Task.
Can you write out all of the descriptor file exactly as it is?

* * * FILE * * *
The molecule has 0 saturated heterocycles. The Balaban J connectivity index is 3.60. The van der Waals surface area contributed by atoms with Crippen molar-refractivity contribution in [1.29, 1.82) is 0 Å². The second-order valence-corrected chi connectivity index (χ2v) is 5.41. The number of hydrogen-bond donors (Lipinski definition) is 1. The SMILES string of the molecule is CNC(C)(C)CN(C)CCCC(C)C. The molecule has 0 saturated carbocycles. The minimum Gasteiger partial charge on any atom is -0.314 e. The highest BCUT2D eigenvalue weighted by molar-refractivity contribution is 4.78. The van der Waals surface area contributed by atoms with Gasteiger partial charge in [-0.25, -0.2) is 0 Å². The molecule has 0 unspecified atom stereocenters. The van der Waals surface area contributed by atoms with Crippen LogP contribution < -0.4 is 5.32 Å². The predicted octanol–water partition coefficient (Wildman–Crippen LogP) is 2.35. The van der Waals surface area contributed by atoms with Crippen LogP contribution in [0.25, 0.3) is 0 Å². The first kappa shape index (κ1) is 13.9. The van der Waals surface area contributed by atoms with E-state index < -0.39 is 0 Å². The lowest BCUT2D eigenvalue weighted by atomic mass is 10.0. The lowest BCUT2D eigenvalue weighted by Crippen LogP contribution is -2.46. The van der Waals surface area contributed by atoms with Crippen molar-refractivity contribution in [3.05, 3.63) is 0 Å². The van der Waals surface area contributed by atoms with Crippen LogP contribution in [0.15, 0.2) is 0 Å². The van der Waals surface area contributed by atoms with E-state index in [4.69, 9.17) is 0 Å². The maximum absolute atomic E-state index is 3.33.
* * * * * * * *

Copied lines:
The molecule has 0 saturated heterocycles. The Balaban J connectivity index is 3.60. The van der Waals surface area contributed by atoms with Crippen molar-refractivity contribution in [1.29, 1.82) is 0 Å². The second-order valence-corrected chi connectivity index (χ2v) is 5.41. The number of hydrogen-bond donors (Lipinski definition) is 1. The SMILES string of the molecule is CNC(C)(C)CN(C)CCCC(C)C. The molecule has 0 saturated carbocycles. The minimum Gasteiger partial charge on any atom is -0.314 e. The highest BCUT2D eigenvalue weighted by molar-refractivity contribution is 4.78. The van der Waals surface area contributed by atoms with Gasteiger partial charge in [-0.25, -0.2) is 0 Å². The molecule has 0 unspecified atom stereocenters. The van der Waals surface area contributed by atoms with Crippen LogP contribution < -0.4 is 5.32 Å². The predicted octanol–water partition coefficient (Wildman–Crippen LogP) is 2.35. The van der Waals surface area contributed by atoms with Crippen LogP contribution in [0.25, 0.3) is 0 Å². The first kappa shape index (κ1) is 13.9. The van der Waals surface area contributed by atoms with E-state index < -0.39 is 0 Å². The lowest BCUT2D eigenvalue weighted by atomic mass is 10.0. The lowest BCUT2D eigenvalue weighted by Crippen LogP contribution is -2.46. The van der Waals surface area contributed by atoms with Crippen molar-refractivity contribution in [3.05, 3.63) is 0 Å². The van der Waals surface area contributed by atoms with Crippen LogP contribution in [0.15, 0.2) is 0 Å². The van der Waals surface area contributed by atoms with E-state index in [4.69, 9.17) is 0 Å². The maximum absolute atomic E-state index is 3.33.